I have lost all my other physical possessions, everything was torched or taken away, If I stayed my life would be taken away too in a very painful way.
I run, and survived, and fought again for survival.
And you know what? I bought all the things again.
Things can be obtained again, life can not.
Sometimes you just have to move on and forget on physical things that are dear to you.
One of the topics that I’m most reluctant to discuss about because I find it really personal, but it is there, it is important, so some things need to be considered.
And I’ll be short here, because it is personal for me, and every one of you should think about it for itself.
Yes, there were times when I simply had to reach deep in myself and connect to something higher, to find some sense, to have faith in order to not lost my mind or kill myself because everything was falling apart around me.
So faith is important, or spirituality, or some kind of moral values-call it as you like.
You need to have something!
But problem here is that people often think if they are good folks by the nature, everybody else is good by default (until proven otherwise?).
Through my experience I adopt opinion that everybody is bad until proven different (even if I am good guy)
Or let me put it like this, in really bad times, when everything going to s…t you ll see more bad folks then good folks, so be prepared for that…
Selco mentions his experience of having everything taken from him, and only surviving with what he had on his person (pistol, t-shirt, pants, wet socks, boots). The reason for not having all your eggs in one basket is clearly illustrated here. This is an obvious reason for having a multiple “bucket cache” system in place in a number of areas that will be accessible in a time of need. A smock kit like the one illustrated in this post would also be awesome to have in a pinch.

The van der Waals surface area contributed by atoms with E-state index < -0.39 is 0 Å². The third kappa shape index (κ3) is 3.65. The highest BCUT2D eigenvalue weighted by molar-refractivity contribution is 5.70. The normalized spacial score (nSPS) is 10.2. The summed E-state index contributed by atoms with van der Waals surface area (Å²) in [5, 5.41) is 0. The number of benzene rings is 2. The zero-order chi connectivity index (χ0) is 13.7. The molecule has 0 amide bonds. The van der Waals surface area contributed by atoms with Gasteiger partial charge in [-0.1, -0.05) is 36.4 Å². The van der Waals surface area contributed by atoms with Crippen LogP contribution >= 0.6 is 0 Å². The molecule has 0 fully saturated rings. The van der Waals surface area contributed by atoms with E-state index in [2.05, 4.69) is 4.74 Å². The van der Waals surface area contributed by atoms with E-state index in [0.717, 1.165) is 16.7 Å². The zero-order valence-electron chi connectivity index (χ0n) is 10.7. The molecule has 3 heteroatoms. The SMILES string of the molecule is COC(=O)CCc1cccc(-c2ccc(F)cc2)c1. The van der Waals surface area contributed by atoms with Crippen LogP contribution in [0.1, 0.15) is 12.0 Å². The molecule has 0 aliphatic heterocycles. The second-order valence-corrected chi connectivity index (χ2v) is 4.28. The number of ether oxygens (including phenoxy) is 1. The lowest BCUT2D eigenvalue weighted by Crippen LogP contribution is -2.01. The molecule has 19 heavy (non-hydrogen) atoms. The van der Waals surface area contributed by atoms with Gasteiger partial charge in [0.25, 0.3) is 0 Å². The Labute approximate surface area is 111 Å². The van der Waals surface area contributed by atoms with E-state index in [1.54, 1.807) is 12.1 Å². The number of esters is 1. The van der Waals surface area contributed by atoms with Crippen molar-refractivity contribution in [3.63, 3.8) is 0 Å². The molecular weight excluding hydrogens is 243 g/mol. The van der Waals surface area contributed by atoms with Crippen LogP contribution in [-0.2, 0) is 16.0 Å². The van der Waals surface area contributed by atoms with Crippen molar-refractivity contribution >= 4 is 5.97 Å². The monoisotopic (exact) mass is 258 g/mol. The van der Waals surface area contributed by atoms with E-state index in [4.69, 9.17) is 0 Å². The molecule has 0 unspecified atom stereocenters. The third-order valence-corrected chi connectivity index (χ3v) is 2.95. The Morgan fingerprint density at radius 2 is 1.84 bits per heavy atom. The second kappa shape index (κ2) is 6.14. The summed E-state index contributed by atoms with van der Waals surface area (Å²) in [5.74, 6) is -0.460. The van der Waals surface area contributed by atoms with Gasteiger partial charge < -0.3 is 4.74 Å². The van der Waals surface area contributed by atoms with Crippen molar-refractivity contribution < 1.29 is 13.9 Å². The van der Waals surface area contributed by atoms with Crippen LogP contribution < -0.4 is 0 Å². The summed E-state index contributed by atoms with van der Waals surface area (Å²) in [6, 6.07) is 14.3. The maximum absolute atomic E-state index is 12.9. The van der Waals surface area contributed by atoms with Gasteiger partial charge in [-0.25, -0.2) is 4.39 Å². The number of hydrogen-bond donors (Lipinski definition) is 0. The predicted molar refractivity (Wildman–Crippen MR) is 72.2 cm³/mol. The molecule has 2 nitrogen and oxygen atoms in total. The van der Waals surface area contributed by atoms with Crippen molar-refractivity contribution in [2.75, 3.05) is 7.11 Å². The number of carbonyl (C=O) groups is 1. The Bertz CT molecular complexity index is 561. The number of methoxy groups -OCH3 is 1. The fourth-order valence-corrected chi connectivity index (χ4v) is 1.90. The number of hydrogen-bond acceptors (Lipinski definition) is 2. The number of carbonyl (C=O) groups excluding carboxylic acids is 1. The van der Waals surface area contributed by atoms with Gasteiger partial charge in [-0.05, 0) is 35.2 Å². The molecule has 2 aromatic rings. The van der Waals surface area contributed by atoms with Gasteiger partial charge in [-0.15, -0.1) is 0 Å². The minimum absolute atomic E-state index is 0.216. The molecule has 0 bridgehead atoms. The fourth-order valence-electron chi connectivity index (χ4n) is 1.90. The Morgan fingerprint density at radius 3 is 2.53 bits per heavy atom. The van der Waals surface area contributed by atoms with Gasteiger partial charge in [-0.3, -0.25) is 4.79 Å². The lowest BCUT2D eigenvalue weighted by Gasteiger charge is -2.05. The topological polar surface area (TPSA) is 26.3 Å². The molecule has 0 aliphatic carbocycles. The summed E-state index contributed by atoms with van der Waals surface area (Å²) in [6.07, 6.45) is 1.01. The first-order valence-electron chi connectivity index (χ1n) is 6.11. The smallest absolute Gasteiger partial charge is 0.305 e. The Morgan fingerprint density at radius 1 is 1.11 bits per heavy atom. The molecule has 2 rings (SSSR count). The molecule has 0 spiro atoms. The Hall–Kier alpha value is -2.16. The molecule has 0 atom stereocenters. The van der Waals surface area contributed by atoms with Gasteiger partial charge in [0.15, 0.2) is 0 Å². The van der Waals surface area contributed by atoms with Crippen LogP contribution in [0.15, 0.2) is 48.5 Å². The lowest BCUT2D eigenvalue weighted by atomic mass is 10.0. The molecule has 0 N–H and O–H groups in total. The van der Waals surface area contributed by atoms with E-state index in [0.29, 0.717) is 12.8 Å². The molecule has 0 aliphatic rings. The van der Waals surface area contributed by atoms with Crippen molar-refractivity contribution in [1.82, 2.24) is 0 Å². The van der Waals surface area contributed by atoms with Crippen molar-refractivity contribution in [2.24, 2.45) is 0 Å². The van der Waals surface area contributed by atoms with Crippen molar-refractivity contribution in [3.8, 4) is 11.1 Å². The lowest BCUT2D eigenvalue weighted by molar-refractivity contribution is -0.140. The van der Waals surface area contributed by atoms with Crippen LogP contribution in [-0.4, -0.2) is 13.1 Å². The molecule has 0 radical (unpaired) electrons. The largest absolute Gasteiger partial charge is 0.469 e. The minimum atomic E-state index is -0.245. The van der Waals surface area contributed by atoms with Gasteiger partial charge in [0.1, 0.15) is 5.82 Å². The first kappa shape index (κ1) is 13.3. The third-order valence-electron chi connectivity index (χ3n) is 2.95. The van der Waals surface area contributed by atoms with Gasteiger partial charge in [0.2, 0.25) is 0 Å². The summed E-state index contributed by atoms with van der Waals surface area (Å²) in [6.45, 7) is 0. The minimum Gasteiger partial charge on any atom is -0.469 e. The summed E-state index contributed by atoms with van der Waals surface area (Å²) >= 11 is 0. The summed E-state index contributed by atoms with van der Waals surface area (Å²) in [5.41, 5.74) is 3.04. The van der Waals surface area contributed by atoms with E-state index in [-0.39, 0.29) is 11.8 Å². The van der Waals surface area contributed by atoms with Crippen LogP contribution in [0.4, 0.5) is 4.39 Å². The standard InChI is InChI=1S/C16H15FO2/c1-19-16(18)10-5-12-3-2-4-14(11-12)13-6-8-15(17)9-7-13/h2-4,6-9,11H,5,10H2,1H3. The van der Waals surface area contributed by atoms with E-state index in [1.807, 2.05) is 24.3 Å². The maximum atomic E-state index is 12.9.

The reason I asked about your ability with your concealed carry pistol is simple. Although a .32ACP or a .380 is as convenient as it gets in the concealed carry category, accuracy and range are two things they are not known for (the .380 PPK is the exception in my experience in the accuracy department). Except for my Kel Tec .380, I know all the pistols I carry will accurately take small game because I have done just that with them. While having an understanding that what you carry for self defense will take game is good, the primary purpose of your concealed carry pistol is to defend ones self, and the model and caliber you select should be picked primarily for that attribute.
What would be some of the bucket cache items you would want to secret away? Three things I can think of right off the bat would be traps some fishing gear, and a compact survival rifle like an AR-7. Those items along with a few types of fire starters, some freeze dried meals, a stainless steel canteen and cup set for collecting and purifying water, a few first aid supplies, and a good poncho and space/casualty blanket with some 550 cord and your bucket cache would make a huge difference in your survival if you only had the clothes on your back when you recovered it. Below is shown the Henry AR-7 .22LR Survival Rifle in it’s stored form on the left, and ready for use on the right.
These are just some thoughts on what Selco had to say. Practice and preparation is what Survivalists do. If you don’t, you definitely can’t call yourself a Survivalist.